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Every example I come across any kind of iterative learning on Random Forest/XGBoost/LightGBM, it just continuously grows the number of estimators for new batches of data by n_tree/n_estimators/num_boost_rounds every time .fit() gets applied [...]. Most of them seem to rely on iterative learning for training on very large datasets that can't be loaded into memory at once.

However, I want to implement a continuous learning pipeline (with LightGBM; Python) that takes newly available data on a daily basis in order to update an existing model (without the need to retrain on the whole [growing] dataset; stateful). The initially mentioned approach would imply that my model will ever increase its tree count.

Is it possible to train tree-based algorithms so that the estimators (split thresholds) themselves get updated/adjusted in contrast to only adding estimators?

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This is a really good question for which I will give you a theoretical result; in particular, I am not aware of any specific implementation in any programming language.

The concept of incremental learning with decision trees started in 1986 to enhance the ID3 learning algorithm to learn continually/incrementally (recall that ID3 deals only with categorical input features/variables); the resulting procedure is called ID4.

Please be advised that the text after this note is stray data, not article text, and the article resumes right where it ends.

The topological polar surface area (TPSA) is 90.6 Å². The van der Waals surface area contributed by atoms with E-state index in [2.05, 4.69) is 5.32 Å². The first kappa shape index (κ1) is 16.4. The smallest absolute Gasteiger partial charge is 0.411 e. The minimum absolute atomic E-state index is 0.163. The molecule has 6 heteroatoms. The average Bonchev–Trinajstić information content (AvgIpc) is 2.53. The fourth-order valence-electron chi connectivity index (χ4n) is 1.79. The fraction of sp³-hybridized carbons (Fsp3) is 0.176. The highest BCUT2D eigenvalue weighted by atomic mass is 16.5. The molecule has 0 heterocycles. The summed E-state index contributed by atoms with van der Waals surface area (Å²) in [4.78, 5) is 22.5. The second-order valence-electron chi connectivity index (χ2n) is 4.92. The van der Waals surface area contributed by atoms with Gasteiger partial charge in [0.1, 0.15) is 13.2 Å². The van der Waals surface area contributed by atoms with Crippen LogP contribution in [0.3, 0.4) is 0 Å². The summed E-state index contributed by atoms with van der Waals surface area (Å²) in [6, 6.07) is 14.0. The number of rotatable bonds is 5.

Some years later, Utgoff et al. proposed other two approaches (ID5 and ITI) to overcome some of the shortcomings of the ID4 approach.

There is also a nice Wikipedia page that you might read.

EDIT

There are also works on online boosting and bagging, which I was not aware of either, but your question thought me something new; thanks for that (+1)!

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    $\begingroup$ Highly appreciate your feedback! Your answer also reminded me of the concept of 'Hoeffding [Decision] Trees' as predecessor of EFDT ('Extremely Fast Decision Tree'; as mentioned in the linked Wikipedia article) - although they assume a static data distribution over time. An implementation of Hoeffding Trees for Regreesion can be found in scikit-multiflow (scikit-multiflow.readthedocs.io/en/stable/index.html) for stream processing. I have to wrap my head around, whether this is a viable approach for my particular problem. I'll leave the question open for now - thank you! $\endgroup$ Sep 13 at 14:11
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    $\begingroup$ Yes, you are right, I also wanted to say something about those two. I just wanted to keep things as simple as possible as both research papers are very technical; although, are very good reading. I appreciate that there are implementations, and this is an opportunity for my research team and I to enhance such implementations with different degrees of expressivity (+1 to your comment). $\endgroup$
    – 0xedu
    Sep 13 at 14:32

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